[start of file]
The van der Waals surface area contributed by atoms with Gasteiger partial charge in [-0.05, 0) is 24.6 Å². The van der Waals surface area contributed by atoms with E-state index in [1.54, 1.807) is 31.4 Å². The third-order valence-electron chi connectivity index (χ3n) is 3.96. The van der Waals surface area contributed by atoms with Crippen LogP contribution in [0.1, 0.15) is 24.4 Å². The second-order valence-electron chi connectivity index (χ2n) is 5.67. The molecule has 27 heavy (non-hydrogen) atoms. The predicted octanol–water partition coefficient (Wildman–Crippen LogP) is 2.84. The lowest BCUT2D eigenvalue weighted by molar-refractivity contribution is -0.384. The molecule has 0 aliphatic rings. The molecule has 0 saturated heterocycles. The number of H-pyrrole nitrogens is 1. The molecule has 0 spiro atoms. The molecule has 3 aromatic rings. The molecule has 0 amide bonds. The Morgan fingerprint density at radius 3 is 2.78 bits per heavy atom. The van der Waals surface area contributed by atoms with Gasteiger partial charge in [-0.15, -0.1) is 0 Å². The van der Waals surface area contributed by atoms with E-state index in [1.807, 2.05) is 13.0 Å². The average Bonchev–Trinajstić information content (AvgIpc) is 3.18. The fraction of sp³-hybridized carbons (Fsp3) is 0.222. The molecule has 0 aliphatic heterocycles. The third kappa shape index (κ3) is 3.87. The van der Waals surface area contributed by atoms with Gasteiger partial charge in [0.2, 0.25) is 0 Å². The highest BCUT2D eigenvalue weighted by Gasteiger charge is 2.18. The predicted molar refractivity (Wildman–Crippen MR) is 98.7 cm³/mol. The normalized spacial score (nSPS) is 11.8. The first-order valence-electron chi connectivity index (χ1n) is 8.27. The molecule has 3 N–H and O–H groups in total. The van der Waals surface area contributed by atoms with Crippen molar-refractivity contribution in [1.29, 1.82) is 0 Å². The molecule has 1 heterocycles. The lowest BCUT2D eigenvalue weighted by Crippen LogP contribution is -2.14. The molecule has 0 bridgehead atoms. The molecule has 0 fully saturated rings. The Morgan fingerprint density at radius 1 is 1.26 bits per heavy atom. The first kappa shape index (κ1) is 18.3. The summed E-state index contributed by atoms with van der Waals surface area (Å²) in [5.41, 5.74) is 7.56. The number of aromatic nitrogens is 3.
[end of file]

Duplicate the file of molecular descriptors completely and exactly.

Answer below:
The van der Waals surface area contributed by atoms with Gasteiger partial charge in [-0.05, 0) is 24.6 Å². The van der Waals surface area contributed by atoms with E-state index in [1.54, 1.807) is 31.4 Å². The third-order valence-electron chi connectivity index (χ3n) is 3.96. The van der Waals surface area contributed by atoms with Crippen LogP contribution in [0.1, 0.15) is 24.4 Å². The second-order valence-electron chi connectivity index (χ2n) is 5.67. The molecule has 27 heavy (non-hydrogen) atoms. The predicted octanol–water partition coefficient (Wildman–Crippen LogP) is 2.84. The lowest BCUT2D eigenvalue weighted by molar-refractivity contribution is -0.384. The molecule has 0 aliphatic rings. The molecule has 0 saturated heterocycles. The number of H-pyrrole nitrogens is 1. The molecule has 0 spiro atoms. The molecule has 3 aromatic rings. The molecule has 0 amide bonds. The Morgan fingerprint density at radius 3 is 2.78 bits per heavy atom. The van der Waals surface area contributed by atoms with Gasteiger partial charge in [-0.15, -0.1) is 0 Å². The van der Waals surface area contributed by atoms with E-state index in [1.807, 2.05) is 13.0 Å². The average Bonchev–Trinajstić information content (AvgIpc) is 3.18. The fraction of sp³-hybridized carbons (Fsp3) is 0.222. The molecule has 0 aliphatic heterocycles. The third kappa shape index (κ3) is 3.87. The van der Waals surface area contributed by atoms with Gasteiger partial charge in [0.2, 0.25) is 0 Å². The highest BCUT2D eigenvalue weighted by Gasteiger charge is 2.18. The predicted molar refractivity (Wildman–Crippen MR) is 98.7 cm³/mol. The normalized spacial score (nSPS) is 11.8. The first-order valence-electron chi connectivity index (χ1n) is 8.27. The molecule has 3 N–H and O–H groups in total. The van der Waals surface area contributed by atoms with Crippen molar-refractivity contribution in [1.29, 1.82) is 0 Å². The molecule has 1 heterocycles. The lowest BCUT2D eigenvalue weighted by Crippen LogP contribution is -2.14. The molecule has 0 bridgehead atoms. The molecule has 0 fully saturated rings. The Morgan fingerprint density at radius 1 is 1.26 bits per heavy atom. The first kappa shape index (κ1) is 18.3. The summed E-state index contributed by atoms with van der Waals surface area (Å²) in [5.41, 5.74) is 7.56. The number of aromatic nitrogens is 3.